Tesla lowers range estimates as U.S. regulators tighten vehicle-test rules

(Reuters) – Tesla has lowered driving-range estimates across its lineup of electric vehicles as a new U.S. government vehicle-testing regulation takes effect with the goal of ensuring that automakers accurately reflect real-world performance.

Tesla has historically issued range estimates that overstate what its cars can deliver, prompting widespread complaints from customers, according to some automotive testing experts and a Reuters investigation last year.

Reuters reported in July that the automaker, about a decade ago, rigged the algorithm that controls in-dash range estimates in Tesla vehicles to give rosy projections of how far owners can drive before needing to recharge. The story also found the automaker created a secret team in 2022 to suppress thousands of driving-range complaints and cancel owners’ range-related service appointments.

Tesla (TSLA.O) later disclosed in an October regulatory filing that federal investigators had subpoenaed the automaker for information involving its vehicles’ driving range.

Driving range has been a key selling point for Tesla vehicles and other electric models in the United States, where consumers cite a lack of public charging infrastructure as a primary reason for avoiding battery-powered cars.

Tesla has recently lowered the driving range estimates for variants of its model X, S, Y, and 3 vehicles, according to a Reuters review of marketing pages on its website compared with archived versions of the same pages and range estimates for 2023 models on a U.S. government site.

Tesla’s website now estimates the range of a Model Y Long Range, for instance, at 310 miles, while the government’s fuel economy site, maintained by the Environmental Protection Agency (EPA), still lists the same vehicle’s range at 330 miles. Tesla dropped the range estimate for the performance variant of the Model Y, a small crossover SUV, from 303 miles to 285 miles, the Reuters review showed.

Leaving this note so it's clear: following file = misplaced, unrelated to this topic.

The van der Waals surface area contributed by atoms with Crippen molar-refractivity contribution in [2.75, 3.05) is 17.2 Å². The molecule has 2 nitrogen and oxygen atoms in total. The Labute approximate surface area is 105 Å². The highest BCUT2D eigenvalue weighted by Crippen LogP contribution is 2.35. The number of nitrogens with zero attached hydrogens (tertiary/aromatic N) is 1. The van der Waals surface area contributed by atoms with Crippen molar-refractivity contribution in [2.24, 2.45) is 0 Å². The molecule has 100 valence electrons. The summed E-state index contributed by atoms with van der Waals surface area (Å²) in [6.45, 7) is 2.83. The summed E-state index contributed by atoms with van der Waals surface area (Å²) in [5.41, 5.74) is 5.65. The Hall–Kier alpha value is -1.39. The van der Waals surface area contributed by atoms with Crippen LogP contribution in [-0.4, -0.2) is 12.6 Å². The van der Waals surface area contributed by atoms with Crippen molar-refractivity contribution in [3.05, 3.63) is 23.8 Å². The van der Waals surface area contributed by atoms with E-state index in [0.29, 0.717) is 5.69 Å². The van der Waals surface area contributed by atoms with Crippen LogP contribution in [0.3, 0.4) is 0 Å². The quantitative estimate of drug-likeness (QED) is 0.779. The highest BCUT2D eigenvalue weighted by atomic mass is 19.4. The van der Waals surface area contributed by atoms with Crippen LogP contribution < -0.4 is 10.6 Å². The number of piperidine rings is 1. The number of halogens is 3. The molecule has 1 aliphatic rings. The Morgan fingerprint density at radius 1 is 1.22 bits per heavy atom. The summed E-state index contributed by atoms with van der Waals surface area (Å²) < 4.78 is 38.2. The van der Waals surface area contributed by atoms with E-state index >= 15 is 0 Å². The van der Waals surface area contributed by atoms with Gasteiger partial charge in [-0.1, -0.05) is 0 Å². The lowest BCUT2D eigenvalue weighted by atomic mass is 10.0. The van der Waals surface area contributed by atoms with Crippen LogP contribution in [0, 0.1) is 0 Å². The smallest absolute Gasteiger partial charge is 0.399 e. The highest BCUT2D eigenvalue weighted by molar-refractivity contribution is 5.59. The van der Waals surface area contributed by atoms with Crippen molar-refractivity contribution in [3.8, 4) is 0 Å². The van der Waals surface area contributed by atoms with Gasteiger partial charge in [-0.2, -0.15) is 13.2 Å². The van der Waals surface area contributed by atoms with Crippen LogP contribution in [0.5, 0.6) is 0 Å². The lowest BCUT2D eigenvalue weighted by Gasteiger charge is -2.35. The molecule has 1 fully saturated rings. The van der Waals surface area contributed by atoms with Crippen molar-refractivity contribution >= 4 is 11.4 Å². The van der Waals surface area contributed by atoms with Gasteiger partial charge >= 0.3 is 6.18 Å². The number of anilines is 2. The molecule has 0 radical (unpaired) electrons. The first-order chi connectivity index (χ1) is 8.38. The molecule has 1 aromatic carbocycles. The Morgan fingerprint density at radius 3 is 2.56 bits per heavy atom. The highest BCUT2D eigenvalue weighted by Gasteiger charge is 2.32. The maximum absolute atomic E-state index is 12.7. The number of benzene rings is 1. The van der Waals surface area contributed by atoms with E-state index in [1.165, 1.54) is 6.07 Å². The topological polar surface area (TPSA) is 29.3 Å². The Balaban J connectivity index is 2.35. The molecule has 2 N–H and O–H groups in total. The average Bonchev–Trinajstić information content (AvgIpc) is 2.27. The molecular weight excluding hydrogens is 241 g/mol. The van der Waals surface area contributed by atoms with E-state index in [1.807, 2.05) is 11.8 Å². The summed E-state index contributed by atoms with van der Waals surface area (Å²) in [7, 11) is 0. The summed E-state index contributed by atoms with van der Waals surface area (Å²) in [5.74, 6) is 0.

The new rules require automakers to test electric vehicles (EVs) for driving range and fuel efficiency in their “default” driving mode – the one the car uses when a driver first turns it on. Many modern vehicles including Teslas have an array of driving modes that allow for tuning the vehicle to maximize either efficiency or power.

If a car doesn’t have a default or standard driving mode, then the EPA requires an automaker to test the vehicle in its best-case and worst-case modes for efficiency and average the results, according to an EPA letter to automakers in July 2022, describing test rule changes that take effect for 2024 models. Telsa does not specify a model year in the marketing pages on its website that list estimated ranges for its models.

Tesla offers driving modes ranging from “Chill” mode for efficiency and better range to “Drag Strip Mode” in higher performance models to boost acceleration, according to 2023 Tesla owners’ manuals posted online.

Under “tips to maximize range” in its Model Y owner’s manual, Tesla advises drivers to “consider using Chill Mode.”

Telsa did not respond to requests for comment on the range-estimate reductions, the new EPA rule or whether it has previously used Chill Mode, or any efficiency-geared setting, during its testing to determine driving range.